Printed: 2020-07-09

Institute for Ethics and Emerging Technologies

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DIY Biology or Our Biohacker Future

David Brin


October 20, 2013

Biohackers constructed their temple for amatuer bio-creativity in 2009, with the establishment of Brooklyn-based Genspace, the world’s first government-compliant DIY biotech lab.

Our Biohacker Future

As Casey Research commentator Doug Hornig put it in Biohackers, Our Next Computer Revolution or Global Catastrophe in the Making?"Genspace is the democratization of science in a nutshell, a nonprofit funded by membership dues, tuition fees, and donations from supportive nonmembers. You can attach yourself to one of the scientists already embarked on a project, or you can set up one of your own. The only credential you need to bring is your enthusiasm for the subject, with Ph.D.s onsite to help you through the rough spots."
The idea is spreading across the globe. In the U.S. alone, there are now about a dozen community biolabs, or "hackerspaces," as they're known. Along with Genspace, they include Boston's Open Source Science Lab, BOSSLABBioCurious in the San Francisco Bay Area, and Los Angeles as well as Bio, Tech and Beyond, which just opened near me at Carlsbad California. More information on local groups and standards for laboratory safety can be found at
Hornig again: "Everyone admits that there are risks involved in fooling around with synthetic life forms. But the biggest one is the threat of bioterrorism, and that's probably not going to come from the public DIY Bio community. The horrible killer virus that unleashes World War Z is far more likely to emerge from a secret lab of some dedicated terrorist group. And you can be sure that the international intelligence agencies are on high alert for signs of any such development."
As for regulation, the U.S. government so far hasn't taken any steps to control at-home biology.
Or will we hack in code? Arduino's Raspberry Pi  "computer on a board" has dazzled members of the Do It Yourself movement. Now Intel has leaped in with an improved version. It will give away 50,000 of them to universities soon.
There are already hundreds of active Hackerspaces around the globe.
Then there are the replicators. Little mobile M-blocks created by researchers at MIT can seek each other out and self-assemble into larger robots.  This article cites Terminator but I recall Stargate.  Let's do it smart, eh?
Or will nature hack us first? Ask the hornets. Some giant varieties are spreading due to warmer weather and people are dying, especially now that Asian Hornets have spread to Europe and Korea. Reminiscent of a novel I just read (and blurbed) -- Invasive Species by Joseph Wallace.
Not if we get real smart, real fast! Do it by emulating Einstein's brain!  Here's an interesting article about how it differed.
Clues for our next hacks
Naked mole rats have what any animal would want. They live long lives—about 30 years—and stay healthy until the very end. Now biologists at the University of Rochester have new insights into the animal's longevity — better-constructed proteins.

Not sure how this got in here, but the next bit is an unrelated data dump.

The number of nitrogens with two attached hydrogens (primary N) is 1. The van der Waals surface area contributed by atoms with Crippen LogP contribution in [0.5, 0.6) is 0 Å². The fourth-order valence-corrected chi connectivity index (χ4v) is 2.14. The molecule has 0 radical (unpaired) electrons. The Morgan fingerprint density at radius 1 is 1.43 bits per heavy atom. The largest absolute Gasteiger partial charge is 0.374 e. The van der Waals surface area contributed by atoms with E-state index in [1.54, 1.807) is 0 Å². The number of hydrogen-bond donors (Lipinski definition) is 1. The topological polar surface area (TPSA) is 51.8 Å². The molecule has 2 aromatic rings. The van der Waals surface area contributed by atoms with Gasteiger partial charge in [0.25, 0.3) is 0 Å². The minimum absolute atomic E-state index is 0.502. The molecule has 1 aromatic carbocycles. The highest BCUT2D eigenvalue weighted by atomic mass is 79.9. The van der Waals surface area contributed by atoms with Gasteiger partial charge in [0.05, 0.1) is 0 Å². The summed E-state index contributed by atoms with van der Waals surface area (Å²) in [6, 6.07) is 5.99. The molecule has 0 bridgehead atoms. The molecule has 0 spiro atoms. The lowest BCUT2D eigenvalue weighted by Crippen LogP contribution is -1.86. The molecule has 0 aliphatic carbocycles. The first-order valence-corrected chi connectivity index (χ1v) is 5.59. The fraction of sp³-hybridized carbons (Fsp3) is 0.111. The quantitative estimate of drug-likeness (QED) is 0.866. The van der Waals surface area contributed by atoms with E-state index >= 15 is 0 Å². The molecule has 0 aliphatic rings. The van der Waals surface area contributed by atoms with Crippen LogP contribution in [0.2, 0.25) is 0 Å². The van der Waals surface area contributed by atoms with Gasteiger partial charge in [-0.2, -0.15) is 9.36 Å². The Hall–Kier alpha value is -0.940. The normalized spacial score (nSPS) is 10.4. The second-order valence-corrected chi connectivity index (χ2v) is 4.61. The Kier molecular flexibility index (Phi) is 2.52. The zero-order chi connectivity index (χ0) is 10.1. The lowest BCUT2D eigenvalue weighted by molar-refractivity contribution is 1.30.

Bad news for Singularity Zealots! Our brains may be much more complex than simply the sum of a trillion synapses . Although the human brain contains roughly 100 billion neurons, it contains billions more non-electrical brain cells called glia.  I have long held that this network of cells does a lot more than just support and feed neurons.  Indeed, I've suggested -- way back in EARTH (1989) -- that the glia and astrocytes might be true computational centers and the neurons serve as flashy communications hubs between them. All major glial cell types in the brain — oligodendrocytes, microglia and astrocytes — communicate with each other and with neurons by using chemical neurotransmitters and gap junctions, channels that permit the direct transfer between cells of ions and small molecules.  Research is revealing that glia can sense neuronal activity and control it. Now this "second brain" is getting a fresh look.
our-final-inventionRay Kurzweil may not agree that glia and internal neuron structures do computing. But he does offer an interesting discussion of the tradeoffs in developing artificial intelligence (AI) taken from James Barrat's new book Our Final Invention: Artificial Intelligence and the End of the Human Era. Dolorous musings abound.  For example, as George Dyson wrote, “In the game of life and evolution there are three players at the table: human beings, nature, and machines. I am firmly on the side of nature. But nature, I suspect, is on the side of the machines.” Indeed, Ray asks: "How can we get an AI to learn what our idealized values are?"  I see no sign - alas - that Barrat and Kurzweil and Dyson have thought this through ... as American women are dying younger than the previous generation.
I've just written a creepy story about this:  Tissue Engineering: How to Build a Heart. With thousands of people in need of heart transplants, researchers are trying to grow new organs.  The "scaffolding" approach is gaining steam.  Watch next year for my novelette that takes it to… extremes!

David Brin Ph.D. is a scientist and best-selling author whose future-oriented novels include Earth, The Postman, and Hugo Award winners Startide Rising and The Uplift War. David's newest novel - Existence - is now available, published by Tor Books."


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